The procedures involved with refrigerant recovery and recycling have often impeded timely refrigerant changeovers or has also been an excuse (even though it is against EPA regulations) for venting refrigerant into the atmosphere to save time on a service or replacement call. 

That benefit is significant, in that Sec. 608 of the Clean Air Act allows appliance owners to reuse recovered refrigerant in other equipment under the same ownership. A single component refrigerant can’t lose its composition like many blended refrigerants and will retain its quality over time.

Because R-32 has a GWP of 675 and can be used at a reduced charge in specific systems, direct emissions from those systems can be up to 80% lower than similar R-410A systems. 

“During recycling, R-32 can be reclaimed and recycled off-site by a simple cleaning process, as compared to blends containing HFOs (hydroflouroolefins), which would require reclaim by being distilled and then remixed,” explained Kobayashi. 

“When you combine the low cost for R-32 per pound and the low charge quantity with low electricity consumption, R-32 can yield a low total cost of ownership,” added Nathan Walker, Senior Vice President, Goodman Manufacturing. “Add in easier handling from recharging in the field as compared to non-azeotopic blends, and it adds up to potential impressive savings.”

Daikin experts said R-32 has a zero ozone depletion potential. Regarding global warming potential, total life cycle refrigerant impact measures the direct emissions from the refrigerant, as well as the indirect emissions from electricity consumption. Because R-32 has a GWP of 675 and can be used at a reduced charge in specific systems, direct emissions from those systems can be up to 80% lower than similar R-410A systems. 

“And, because R-32 can obtain higher efficiencies than many blends, units can be designed to be smaller, which reduces materials needed or it can consume less electricity over the lifetime of the equipment. The result is fewer carbon emissions that contribute to climate change,” Walker indicated.

About Flammability
Refrigerant flammability has arisen as a concern for refrigerants classified as A2L, or “mildly flammable,” which is the case with R-32. There are, however, mitigating facts that should help contractors have an easier time explaining mild flammability. Those include past safe usage, domestically, and globally.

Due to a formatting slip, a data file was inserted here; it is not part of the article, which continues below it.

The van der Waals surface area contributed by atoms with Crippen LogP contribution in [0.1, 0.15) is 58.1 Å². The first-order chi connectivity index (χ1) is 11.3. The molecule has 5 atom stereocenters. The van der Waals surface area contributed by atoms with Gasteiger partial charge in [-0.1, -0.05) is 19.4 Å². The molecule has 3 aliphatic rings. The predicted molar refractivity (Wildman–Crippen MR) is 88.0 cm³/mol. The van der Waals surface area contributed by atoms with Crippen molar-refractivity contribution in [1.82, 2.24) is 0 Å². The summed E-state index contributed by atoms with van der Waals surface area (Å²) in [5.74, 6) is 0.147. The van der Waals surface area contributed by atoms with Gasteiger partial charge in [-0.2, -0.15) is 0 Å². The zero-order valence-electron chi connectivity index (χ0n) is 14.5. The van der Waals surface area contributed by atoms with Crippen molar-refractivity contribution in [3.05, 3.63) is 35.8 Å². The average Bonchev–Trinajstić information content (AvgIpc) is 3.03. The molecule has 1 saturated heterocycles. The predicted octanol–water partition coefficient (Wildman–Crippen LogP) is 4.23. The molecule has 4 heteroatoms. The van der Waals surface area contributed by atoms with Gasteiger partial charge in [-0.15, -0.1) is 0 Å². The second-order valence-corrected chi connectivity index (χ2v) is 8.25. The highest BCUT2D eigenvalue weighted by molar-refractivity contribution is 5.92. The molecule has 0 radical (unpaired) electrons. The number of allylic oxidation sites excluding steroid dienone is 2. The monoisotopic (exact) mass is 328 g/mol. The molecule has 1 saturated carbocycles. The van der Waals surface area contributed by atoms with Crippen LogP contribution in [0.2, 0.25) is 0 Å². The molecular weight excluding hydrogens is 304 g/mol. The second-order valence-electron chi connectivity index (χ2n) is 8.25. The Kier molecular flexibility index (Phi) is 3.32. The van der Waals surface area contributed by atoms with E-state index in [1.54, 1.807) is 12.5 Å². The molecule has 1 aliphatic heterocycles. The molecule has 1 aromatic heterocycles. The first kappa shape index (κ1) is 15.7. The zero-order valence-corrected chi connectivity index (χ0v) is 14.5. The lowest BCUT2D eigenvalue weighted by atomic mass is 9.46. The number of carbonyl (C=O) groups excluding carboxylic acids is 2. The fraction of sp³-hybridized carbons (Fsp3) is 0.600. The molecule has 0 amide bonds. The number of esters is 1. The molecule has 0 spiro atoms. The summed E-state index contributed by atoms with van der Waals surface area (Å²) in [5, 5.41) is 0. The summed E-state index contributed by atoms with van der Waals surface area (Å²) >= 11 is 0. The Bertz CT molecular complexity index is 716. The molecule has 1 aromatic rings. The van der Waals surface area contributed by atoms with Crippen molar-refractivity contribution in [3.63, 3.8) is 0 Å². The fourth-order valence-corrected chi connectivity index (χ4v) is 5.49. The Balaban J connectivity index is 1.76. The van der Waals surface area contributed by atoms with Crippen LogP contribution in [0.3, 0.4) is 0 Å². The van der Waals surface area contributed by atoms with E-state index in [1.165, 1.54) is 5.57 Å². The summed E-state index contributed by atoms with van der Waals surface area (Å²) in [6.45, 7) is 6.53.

“R-32 has been safely deployed in over 100 million units in the U.S. and around the world. In more than 90 countries, mechanical contractors and service technicians are already knowledgeable and skilled in its safe and effective handling in many HVAC applications, including residential splits, VRF, scroll chillers, rooftops, and window units. R-32 has become the de facto global standard to replace R-410A in many HVAC applications,” said Henry [Skip] Ernst, Trade Association & Regulations Manager, Daikin Applied. “The industry is committed to training stakeholders with a keen focus on service technicians about safe handling practices, the same way they currently handle high-voltage electricity, natural gas, and propane during the installation of any heating and cooling system.”

On the surface, it appears as if R-32 will present complications, in that there will be competitive blends to R-32. However, it’s helpful to recall that during the transition away from R-22, R-410A was waiting in the wings in 1991, and there were no major competing gases. But that may not be the case with this next pending transition due to the existence of blends containing R-32.

“After extensive research and consideration, Daikin, Goodman, and Amana HVAC brands have endorsed R-32. In evaluating R-32, we took a holistic approach that included safety, energy efficiency, and cost-effectiveness for our product users. Importantly, R-32 is not new to the HVAC industry. It’s become the de facto global standard to replace R-410A. And the majority of contractors already have experience with it – R-32 is 50% of the R-410A blend,” explained Walker.